There are also fewer studies exploring the schizophrenia literacy of Chinese-speaking Australian. Klimidis et al.  found that 47.4% of Chinese-speaking Australians were able to recognize a vignette as depicting schizophrenia when given multiple choice options. 50% of the respondents cited the condition as being related to emotional or mental problems and stress. By contrast, a study by Wong et al.  found that a much lower percentage of Chinese-speaking Australians (15.5%) was able to identify the vignette as a case of schizophrenia/psychosis when given an open-ended question. This study also found that Chinese-speaking Australians and Japanese were more likely to believe that close family members could be helpful compared to the general Australian population and also expressed more uncertainty about the usefulness or harmfulness of certain medications than the general Australian population.
Mental Health First Aid
In response to the inadequate mental health literacy in Chinese community in Australia, a suitable training program is required for improving the necessary confidence and skills to provide basic help. Mental Health First Aid (MHFA) training is such a program. It was developed on the basis that people with mental health problems can potentially be assisted by those in their social network [4, 26]. The MHFA program, which has now been implemented in many countries, aims to widen the base of people with the knowledge and skills to provide basic assistance to people in the community with mental health problems or in a mental health crisis. The 12-hour training course gives an overview of the major categories of mental health problems, introduces an MHFA Action Plan and applies those actions to problems of depression, anxiety disorders, psychosis and substance use disorders . The course also covers the following mental health crisis situations: how to help a suicidal person, a person having a panic attack, a person who has experienced a traumatic event, a person with psychosis who is perceived to be threatening and a person who has overdosed. In the MHFA training program a structured response, consisting of five actions, is taught. Those actions are:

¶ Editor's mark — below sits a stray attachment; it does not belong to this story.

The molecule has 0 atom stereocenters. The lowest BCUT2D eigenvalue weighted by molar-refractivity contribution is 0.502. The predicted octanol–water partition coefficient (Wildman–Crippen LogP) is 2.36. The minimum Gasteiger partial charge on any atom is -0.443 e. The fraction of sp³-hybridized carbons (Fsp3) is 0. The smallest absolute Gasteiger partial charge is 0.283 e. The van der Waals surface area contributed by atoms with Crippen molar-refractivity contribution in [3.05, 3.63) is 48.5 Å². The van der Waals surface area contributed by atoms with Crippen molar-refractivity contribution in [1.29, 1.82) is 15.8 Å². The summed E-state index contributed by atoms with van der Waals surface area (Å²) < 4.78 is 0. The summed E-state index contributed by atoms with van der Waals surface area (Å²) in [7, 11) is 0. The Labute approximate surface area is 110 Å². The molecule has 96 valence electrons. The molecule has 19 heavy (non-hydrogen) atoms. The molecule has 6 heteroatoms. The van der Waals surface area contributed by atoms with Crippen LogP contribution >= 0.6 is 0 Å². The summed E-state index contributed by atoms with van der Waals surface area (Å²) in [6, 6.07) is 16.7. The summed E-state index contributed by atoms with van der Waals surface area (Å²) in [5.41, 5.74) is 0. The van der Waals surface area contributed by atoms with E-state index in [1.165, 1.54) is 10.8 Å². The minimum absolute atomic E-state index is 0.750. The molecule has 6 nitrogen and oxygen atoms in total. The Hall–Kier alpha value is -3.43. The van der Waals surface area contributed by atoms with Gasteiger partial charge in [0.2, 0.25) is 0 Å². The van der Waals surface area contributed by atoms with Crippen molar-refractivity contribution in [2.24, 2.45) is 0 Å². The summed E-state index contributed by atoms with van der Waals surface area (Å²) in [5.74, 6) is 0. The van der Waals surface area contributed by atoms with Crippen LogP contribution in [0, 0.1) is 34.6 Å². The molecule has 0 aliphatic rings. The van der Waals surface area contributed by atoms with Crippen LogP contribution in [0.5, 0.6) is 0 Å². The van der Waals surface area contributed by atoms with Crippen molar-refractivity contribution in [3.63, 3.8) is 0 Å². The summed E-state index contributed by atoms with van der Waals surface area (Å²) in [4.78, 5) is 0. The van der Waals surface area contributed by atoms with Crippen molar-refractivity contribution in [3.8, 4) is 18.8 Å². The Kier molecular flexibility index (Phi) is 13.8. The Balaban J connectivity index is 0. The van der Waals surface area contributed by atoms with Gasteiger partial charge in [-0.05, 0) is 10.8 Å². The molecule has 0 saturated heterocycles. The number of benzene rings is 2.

1) A ssess risk of suicide or harm
2) L isten non-judgmentally
3) G ive reassurance and information
4) E ncourage the person to get appropriate professional help
5) E ncourage self-help strategies
The initial letters of these actions constitute the mnemonic ALGEE. The MHFA program has more than 750 instructors delivering training across Australia and there are organizations in 14 countries that have adapted the MHFA Australia program for local use. The training course has been evaluated in various settings, with different samples using a range of methods, including randomized controlled trials, uncontrolled trials and qualitative studies. A review of evaluations of MHFA training has highlighted consistent positive benefits in knowledge, behavior, intentions and attitudes of participants .
The benefits of MHFA have been demonstrated in several studies with the general Australian community. However, there has been limited evaluation with immigrant communities. The only study to date has been an evaluation with Vietnamese Australians, which showed improvements in knowledge about mental disorders and reductions in stigmatizing attitudes . There has, as yet, been no evaluation of training carried out in a Chinese immigrant community. The aim of this project is to investigate in members of the Chinese community in Melbourne the impact of MHFA training on mental health literacy of the participants' knowledge about appropriate first aid responses and stigmatizing attitudes. Our hypotheses are that at the end of the training participants will have increased knowledge of mental disorders and decreased negative attitudes towards people with mental disorders.